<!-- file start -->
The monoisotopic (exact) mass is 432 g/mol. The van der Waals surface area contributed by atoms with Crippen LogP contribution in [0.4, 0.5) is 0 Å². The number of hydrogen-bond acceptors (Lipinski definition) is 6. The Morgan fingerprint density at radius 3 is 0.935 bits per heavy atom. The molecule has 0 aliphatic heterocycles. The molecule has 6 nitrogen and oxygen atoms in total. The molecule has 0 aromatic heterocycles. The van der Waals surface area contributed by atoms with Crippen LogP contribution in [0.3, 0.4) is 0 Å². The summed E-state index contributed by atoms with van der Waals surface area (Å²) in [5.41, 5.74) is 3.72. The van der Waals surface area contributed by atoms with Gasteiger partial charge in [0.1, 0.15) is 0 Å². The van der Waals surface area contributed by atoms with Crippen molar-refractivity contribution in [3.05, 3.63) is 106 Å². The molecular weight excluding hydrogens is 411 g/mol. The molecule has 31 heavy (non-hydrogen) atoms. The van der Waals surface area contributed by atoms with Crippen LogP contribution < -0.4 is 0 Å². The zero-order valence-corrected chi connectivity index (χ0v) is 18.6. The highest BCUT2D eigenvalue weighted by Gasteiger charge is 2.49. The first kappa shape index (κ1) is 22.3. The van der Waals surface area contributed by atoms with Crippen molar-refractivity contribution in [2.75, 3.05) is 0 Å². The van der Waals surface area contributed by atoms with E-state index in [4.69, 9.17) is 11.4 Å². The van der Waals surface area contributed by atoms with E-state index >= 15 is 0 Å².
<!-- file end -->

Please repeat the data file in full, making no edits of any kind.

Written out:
The monoisotopic (exact) mass is 432 g/mol. The van der Waals surface area contributed by atoms with Crippen LogP contribution in [0.4, 0.5) is 0 Å². The number of hydrogen-bond acceptors (Lipinski definition) is 6. The Morgan fingerprint density at radius 3 is 0.935 bits per heavy atom. The molecule has 0 aliphatic heterocycles. The molecule has 6 nitrogen and oxygen atoms in total. The molecule has 0 aromatic heterocycles. The van der Waals surface area contributed by atoms with Crippen LogP contribution in [0.3, 0.4) is 0 Å². The summed E-state index contributed by atoms with van der Waals surface area (Å²) in [5.41, 5.74) is 3.72. The van der Waals surface area contributed by atoms with Gasteiger partial charge in [0.1, 0.15) is 0 Å². The van der Waals surface area contributed by atoms with Crippen molar-refractivity contribution in [3.05, 3.63) is 106 Å². The molecular weight excluding hydrogens is 411 g/mol. The molecule has 31 heavy (non-hydrogen) atoms. The van der Waals surface area contributed by atoms with Crippen LogP contribution < -0.4 is 0 Å². The zero-order valence-corrected chi connectivity index (χ0v) is 18.6. The highest BCUT2D eigenvalue weighted by Gasteiger charge is 2.49. The first kappa shape index (κ1) is 22.3. The van der Waals surface area contributed by atoms with Crippen molar-refractivity contribution in [2.75, 3.05) is 0 Å². The van der Waals surface area contributed by atoms with E-state index in [4.69, 9.17) is 11.4 Å². The van der Waals surface area contributed by atoms with E-state index >= 15 is 0 Å².